Dark Piles in Wheat and Barley Fields of the North Negev

פורסם: September 15th, 2009 | עודכן: 17/01/15

The highway between Lahav junction and Beer Sheva is rich in cultivated wheat or barley fields, especially in a winter with sufficient quantity of rainfall. Large areas of cereals are planted in such a year by the Bedouin. In these fields one may observe what looks like piles of dark plants (Figs. 8.2.1-8.2.3). While talking about it with my colleague Imanuel Noy-Meir, he pointed out an article written by Koyumadzisky, Tzaban, and Offer (1967) “The impact of ant nests on soil fertility in areas of natural vegetation”. Ktavim 17: 195-208. After reading it I stopped my car near such a field on my way to or from Beer Sheva, and observed plant growth near and between ant nests. Worker-ants collected seeds of various plants, snails, beetles, and disposed of their remnants as well as the dead ants of the nest.

An area around the nest, which looks like a circle, is referred to in Hebrew as GOREN, meaning – the “threshing zone”. In this area materials not used by the ants accumulate and increase local soil fertility. These fields belong to Bedouin who did not fertilize the soil. Hence, the wheat among the nests suffered from nutrient deficiency, turned yellow, remained small, and their spikes stayed small (Fig. 8.2.4). Near the nest there were large plants, branched, with dark green leaves and stems, and with large spikes. The car driver on the highway thinks that near the ant nests there are round “piles”. This phenomenon began to form an inseparable part of the lectures of the course “Vegetation of Israel”. It was always emphasized during excursions to the northern Negev. In an area planted with wheat nearby, well managed through fertilization, the ant nests are not recognized at all (Fig. 8.2.5). The latter was near “Philips Farm” and became an olive grove. That landscape remains today only in a picture (Fig. 8.2.5).

Fig. 8.2.1: A wheat field in the northern Negev, where “piles” are seen; in fact these are large, dark wheat plants that have developed on nests of harvesting ants.

Fig. 8.2.2: A wheat field viewed north of the road leading to Lehavim. Ant nests are prominent due to vigorous growth of wheat plants above the nests.


Fig. 8.2.3: Relatively dark wheat plants bear spikes that have developed above nests of harvesting ants. From afar, the group of plants looks like a dark-green “pile” in a light colored wheat field.

Fig. 8.2.4: Two wheat plants taken from the field in the background. The large dark-green branched plant on the right comes from the threshing zone above an ant nest. The small, depauperate plant with a small spike was collected in the field among the nests.

Fig. 8.2.5: Slopes of the long abandoned Ottoman Railway with strong growth of plants above nests of harvesting ants. A wheat field on the upper right of the photo displays the dark color of wheat that is regularly provided with fertilizer and does not suffer from nutrient deficiency. In that location at present there is an olive plantation of Philips Farm.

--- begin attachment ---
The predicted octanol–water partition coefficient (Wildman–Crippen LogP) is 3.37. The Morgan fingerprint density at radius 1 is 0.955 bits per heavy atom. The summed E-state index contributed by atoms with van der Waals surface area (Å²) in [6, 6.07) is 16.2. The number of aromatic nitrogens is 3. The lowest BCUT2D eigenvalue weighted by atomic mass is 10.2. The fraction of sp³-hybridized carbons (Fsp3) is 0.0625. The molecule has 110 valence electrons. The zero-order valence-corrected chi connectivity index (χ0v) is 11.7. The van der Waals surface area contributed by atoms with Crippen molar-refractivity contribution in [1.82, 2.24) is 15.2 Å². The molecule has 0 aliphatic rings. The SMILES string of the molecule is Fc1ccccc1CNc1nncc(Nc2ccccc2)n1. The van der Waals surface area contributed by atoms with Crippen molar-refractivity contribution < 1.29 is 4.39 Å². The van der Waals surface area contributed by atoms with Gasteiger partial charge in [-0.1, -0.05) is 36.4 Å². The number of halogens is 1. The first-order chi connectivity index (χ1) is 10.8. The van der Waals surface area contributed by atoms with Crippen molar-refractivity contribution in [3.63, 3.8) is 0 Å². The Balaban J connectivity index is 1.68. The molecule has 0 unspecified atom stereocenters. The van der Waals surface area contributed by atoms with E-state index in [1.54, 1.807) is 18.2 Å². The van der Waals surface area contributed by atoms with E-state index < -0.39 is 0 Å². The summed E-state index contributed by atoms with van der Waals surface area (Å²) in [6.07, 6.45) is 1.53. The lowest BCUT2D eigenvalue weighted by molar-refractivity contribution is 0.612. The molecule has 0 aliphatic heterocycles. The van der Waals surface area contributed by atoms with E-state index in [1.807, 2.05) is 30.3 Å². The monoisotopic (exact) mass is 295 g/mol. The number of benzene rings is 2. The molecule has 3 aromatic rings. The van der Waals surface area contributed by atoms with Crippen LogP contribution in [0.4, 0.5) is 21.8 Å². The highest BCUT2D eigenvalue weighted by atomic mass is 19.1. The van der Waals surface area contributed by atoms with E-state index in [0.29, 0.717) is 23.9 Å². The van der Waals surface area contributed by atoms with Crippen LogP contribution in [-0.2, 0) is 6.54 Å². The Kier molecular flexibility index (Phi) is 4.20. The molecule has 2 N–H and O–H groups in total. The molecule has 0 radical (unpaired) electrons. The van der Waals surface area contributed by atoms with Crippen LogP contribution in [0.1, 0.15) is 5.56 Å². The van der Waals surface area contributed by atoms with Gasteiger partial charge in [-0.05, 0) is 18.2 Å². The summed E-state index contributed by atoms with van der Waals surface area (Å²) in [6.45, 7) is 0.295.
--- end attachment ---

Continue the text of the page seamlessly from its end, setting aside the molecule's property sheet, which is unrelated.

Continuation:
In the literature of those days there was no indication that there are plants in Israel that prefer ant nests. The impact of these ants and their nest on the soil and its fertility is dealt with in a Ph.D. thesis carried out at Gilat research station (Offer, J. 1980). My friend, the zoologist Prof. Y. Yom-Tov invited me to join him on an excursion to Ramot Yisachar. He studied gazelle life in that area for many years. He looked upon differences in vegetation density near stations of droppings of male gazelles. Our study of the winter of 1989 was published in an international scientific journal. (Danin & Yom Tov.1990. Nests of harvesting ants as primary habitats of Silybum marianum L. Pl. Syst. Evol. 169: 209 217.) Many of the large plants circles could be well interpreted by the activity of Messor semirufus (harvesting ants; Figs. 8.2.6, 8.2.7). The presence of high quantities of [Silybum marianum] near the ant nests (Fig. 8.2.8, 8.2.9) demanded special attention.

Fig. 8.2.6: A winter view from Ramat Yisachar near Kochav HaYarden eastwards towards the steep slopes descending to the Beit Shean Valley. Nests of harvesting ants stand out due to the growth of plants adapted to this habitat, constructing “piles.”

Fig. 8.2.7: A green “pile” in the field of Fig. 8.2.6 with prominent growth of Silybum marianum plants.

Fig. 8.2.8: A nest of harvesting ants near Sdot Micha, where the growth of Silybum marianum constitutes a circle on the threshing zone of the nest.

Fig. 8.2.9: Silybum marianum plants from the area of Fig. 8.2.8. The left Silybum specimen developed on an ant nest and the right one on the soil among the nests.

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